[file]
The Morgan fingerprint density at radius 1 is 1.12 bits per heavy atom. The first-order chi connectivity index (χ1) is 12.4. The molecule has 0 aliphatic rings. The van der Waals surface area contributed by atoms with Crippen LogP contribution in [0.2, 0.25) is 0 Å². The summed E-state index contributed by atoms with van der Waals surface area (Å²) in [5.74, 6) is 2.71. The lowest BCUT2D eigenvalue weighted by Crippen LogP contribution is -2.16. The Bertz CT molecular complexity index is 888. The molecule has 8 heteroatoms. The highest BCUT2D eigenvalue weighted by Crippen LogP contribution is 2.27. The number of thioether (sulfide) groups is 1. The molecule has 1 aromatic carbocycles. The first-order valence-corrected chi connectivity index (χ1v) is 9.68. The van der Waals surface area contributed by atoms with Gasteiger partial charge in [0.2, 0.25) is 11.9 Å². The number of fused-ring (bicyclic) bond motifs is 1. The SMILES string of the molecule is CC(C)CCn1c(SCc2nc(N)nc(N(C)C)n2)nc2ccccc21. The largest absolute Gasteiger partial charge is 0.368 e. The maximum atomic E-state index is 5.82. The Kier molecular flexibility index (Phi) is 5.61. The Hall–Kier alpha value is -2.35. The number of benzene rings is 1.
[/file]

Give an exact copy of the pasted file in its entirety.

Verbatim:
The Morgan fingerprint density at radius 1 is 1.12 bits per heavy atom. The first-order chi connectivity index (χ1) is 12.4. The molecule has 0 aliphatic rings. The van der Waals surface area contributed by atoms with Crippen LogP contribution in [0.2, 0.25) is 0 Å². The summed E-state index contributed by atoms with van der Waals surface area (Å²) in [5.74, 6) is 2.71. The lowest BCUT2D eigenvalue weighted by Crippen LogP contribution is -2.16. The Bertz CT molecular complexity index is 888. The molecule has 8 heteroatoms. The highest BCUT2D eigenvalue weighted by Crippen LogP contribution is 2.27. The number of thioether (sulfide) groups is 1. The molecule has 1 aromatic carbocycles. The first-order valence-corrected chi connectivity index (χ1v) is 9.68. The van der Waals surface area contributed by atoms with Gasteiger partial charge in [0.2, 0.25) is 11.9 Å². The number of fused-ring (bicyclic) bond motifs is 1. The SMILES string of the molecule is CC(C)CCn1c(SCc2nc(N)nc(N(C)C)n2)nc2ccccc21. The largest absolute Gasteiger partial charge is 0.368 e. The maximum atomic E-state index is 5.82. The Kier molecular flexibility index (Phi) is 5.61. The Hall–Kier alpha value is -2.35. The number of benzene rings is 1.